|Aftermath of today's suicide bomb [Image Source]|
Two people were feared dead and two others seriously injured after a man apparently set himself on fire aboard a moving shinkansen bullet train in Japan on Tuesday (Jun 30)... The Yomiuri Shimbun daily said a blast was heard from a toilet stall... Media reported that the driver of the train found the still-burning body of a man after the emergency stop. Kanagawa police have confirmed that the man who set himself on fire has died. The train - a super-fast Nozomi bullet train - was travelling from Tokyo towards Osaka, reportedly with around 1,000 passengers on board, when the fire broke out near Odawara, southwest of Tokyo.A blast, a suicide, and very bad outcomes for innocent people. This person who decided to end his life on the Japanese train is a suicide bomber in the accurate sense of that mostly-abused and misused term.
|Aftermath of a human bomb attack, 2001 [Image Source]|
The death of the human bomb is always incidental to the principal goal
of the human bomb attack - which is murder.
Whatever the intentions of those who do them, who engineer them, who plan them and who encourage them, lethal attacks in the nature of 9/11, 7/7, 11-M, the massacre by a Saudi inside a Kuwaiti mosque this past Friday, are never about suicide, and never were. Acts of murder is what they are about, and what they are.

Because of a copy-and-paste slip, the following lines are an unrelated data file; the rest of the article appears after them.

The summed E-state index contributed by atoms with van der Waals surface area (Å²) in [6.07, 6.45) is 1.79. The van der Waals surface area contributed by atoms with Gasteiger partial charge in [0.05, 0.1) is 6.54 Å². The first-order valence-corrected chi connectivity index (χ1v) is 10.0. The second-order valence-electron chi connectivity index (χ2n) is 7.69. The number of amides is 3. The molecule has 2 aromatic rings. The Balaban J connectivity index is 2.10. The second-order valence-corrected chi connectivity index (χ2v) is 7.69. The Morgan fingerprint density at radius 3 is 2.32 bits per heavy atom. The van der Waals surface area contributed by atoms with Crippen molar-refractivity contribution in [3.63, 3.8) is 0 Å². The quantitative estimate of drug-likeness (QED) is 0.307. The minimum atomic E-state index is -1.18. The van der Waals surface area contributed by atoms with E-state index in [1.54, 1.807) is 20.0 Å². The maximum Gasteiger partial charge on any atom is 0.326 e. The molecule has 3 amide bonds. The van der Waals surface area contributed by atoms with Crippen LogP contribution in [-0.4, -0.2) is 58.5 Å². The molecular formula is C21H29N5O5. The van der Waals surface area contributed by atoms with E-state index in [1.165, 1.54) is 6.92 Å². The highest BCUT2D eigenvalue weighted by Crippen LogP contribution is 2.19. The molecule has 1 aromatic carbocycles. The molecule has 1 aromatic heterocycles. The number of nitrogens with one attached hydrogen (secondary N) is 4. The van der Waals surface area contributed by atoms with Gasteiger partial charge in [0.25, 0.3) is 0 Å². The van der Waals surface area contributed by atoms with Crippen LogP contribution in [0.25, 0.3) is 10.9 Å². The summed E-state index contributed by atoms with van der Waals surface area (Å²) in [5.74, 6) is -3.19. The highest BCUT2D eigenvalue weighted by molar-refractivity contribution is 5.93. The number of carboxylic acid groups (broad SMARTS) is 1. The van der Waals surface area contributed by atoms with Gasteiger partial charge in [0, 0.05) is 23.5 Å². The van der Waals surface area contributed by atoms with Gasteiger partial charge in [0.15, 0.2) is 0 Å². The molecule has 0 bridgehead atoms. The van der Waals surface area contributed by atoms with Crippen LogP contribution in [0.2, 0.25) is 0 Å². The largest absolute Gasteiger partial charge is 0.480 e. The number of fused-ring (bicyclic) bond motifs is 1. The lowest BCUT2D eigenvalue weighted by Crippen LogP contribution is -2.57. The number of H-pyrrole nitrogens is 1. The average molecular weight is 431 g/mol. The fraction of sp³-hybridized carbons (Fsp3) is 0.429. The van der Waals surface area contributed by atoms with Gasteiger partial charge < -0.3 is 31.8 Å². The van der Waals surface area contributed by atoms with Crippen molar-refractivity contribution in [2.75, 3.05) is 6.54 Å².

The intention of those acts and of the people who do them is to kill. Often, the person doing the killing is completely indifferent to the personal outcome for himself or herself, for reasons that are worth understanding but come down to this: the killing is the reason; the death of the killer is an incidental outcome about which the perpetrators (and those who facilitated the killing by sending the killer on his or her way) have no particular concern.
This has significance. The term "suicide bomber" is used frequently in the mainstream media - almost always inaccurately and usually misleadingly - when what they are in reality describing is a human bomb, and a human bomb attack.
To the extent suicide is perceived as connoting (to whatever degree) something selfless, and for that reason possibly even something noble to an extent, we ought to forcefully reject its use to describe highly motivated killers. They are bombs.
Civilized societies that are aware a bomb is heading towards them have ways of defending themselves and dealing with the threat.
What we call them matters.